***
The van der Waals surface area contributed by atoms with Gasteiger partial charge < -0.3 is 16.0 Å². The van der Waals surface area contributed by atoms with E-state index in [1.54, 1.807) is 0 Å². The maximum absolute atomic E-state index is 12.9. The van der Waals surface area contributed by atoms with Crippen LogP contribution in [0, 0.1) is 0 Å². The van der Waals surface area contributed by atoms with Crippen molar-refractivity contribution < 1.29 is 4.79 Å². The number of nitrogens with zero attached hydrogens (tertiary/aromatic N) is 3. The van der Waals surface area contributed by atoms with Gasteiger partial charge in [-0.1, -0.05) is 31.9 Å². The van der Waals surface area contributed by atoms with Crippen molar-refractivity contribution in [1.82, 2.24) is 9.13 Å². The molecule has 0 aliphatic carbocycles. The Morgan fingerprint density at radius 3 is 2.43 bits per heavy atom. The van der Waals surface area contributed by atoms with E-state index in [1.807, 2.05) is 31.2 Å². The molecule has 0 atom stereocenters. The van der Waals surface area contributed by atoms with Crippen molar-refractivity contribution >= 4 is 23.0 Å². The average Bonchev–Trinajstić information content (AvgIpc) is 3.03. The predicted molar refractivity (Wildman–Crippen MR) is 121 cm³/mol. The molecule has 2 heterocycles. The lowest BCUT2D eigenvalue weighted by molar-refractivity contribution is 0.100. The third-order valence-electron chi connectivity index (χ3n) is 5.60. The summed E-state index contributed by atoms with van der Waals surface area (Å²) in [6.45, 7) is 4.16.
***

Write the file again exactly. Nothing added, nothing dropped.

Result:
The van der Waals surface area contributed by atoms with Gasteiger partial charge < -0.3 is 16.0 Å². The van der Waals surface area contributed by atoms with E-state index in [1.54, 1.807) is 0 Å². The maximum absolute atomic E-state index is 12.9. The van der Waals surface area contributed by atoms with Crippen LogP contribution in [0, 0.1) is 0 Å². The van der Waals surface area contributed by atoms with Crippen molar-refractivity contribution < 1.29 is 4.79 Å². The number of nitrogens with zero attached hydrogens (tertiary/aromatic N) is 3. The van der Waals surface area contributed by atoms with Gasteiger partial charge in [-0.1, -0.05) is 31.9 Å². The van der Waals surface area contributed by atoms with Crippen molar-refractivity contribution in [1.82, 2.24) is 9.13 Å². The molecule has 0 aliphatic carbocycles. The Morgan fingerprint density at radius 3 is 2.43 bits per heavy atom. The van der Waals surface area contributed by atoms with E-state index in [1.807, 2.05) is 31.2 Å². The molecule has 0 atom stereocenters. The van der Waals surface area contributed by atoms with Crippen molar-refractivity contribution >= 4 is 23.0 Å². The average Bonchev–Trinajstić information content (AvgIpc) is 3.03. The predicted molar refractivity (Wildman–Crippen MR) is 121 cm³/mol. The molecule has 2 heterocycles. The lowest BCUT2D eigenvalue weighted by molar-refractivity contribution is 0.100. The third-order valence-electron chi connectivity index (χ3n) is 5.60. The summed E-state index contributed by atoms with van der Waals surface area (Å²) in [6.45, 7) is 4.16.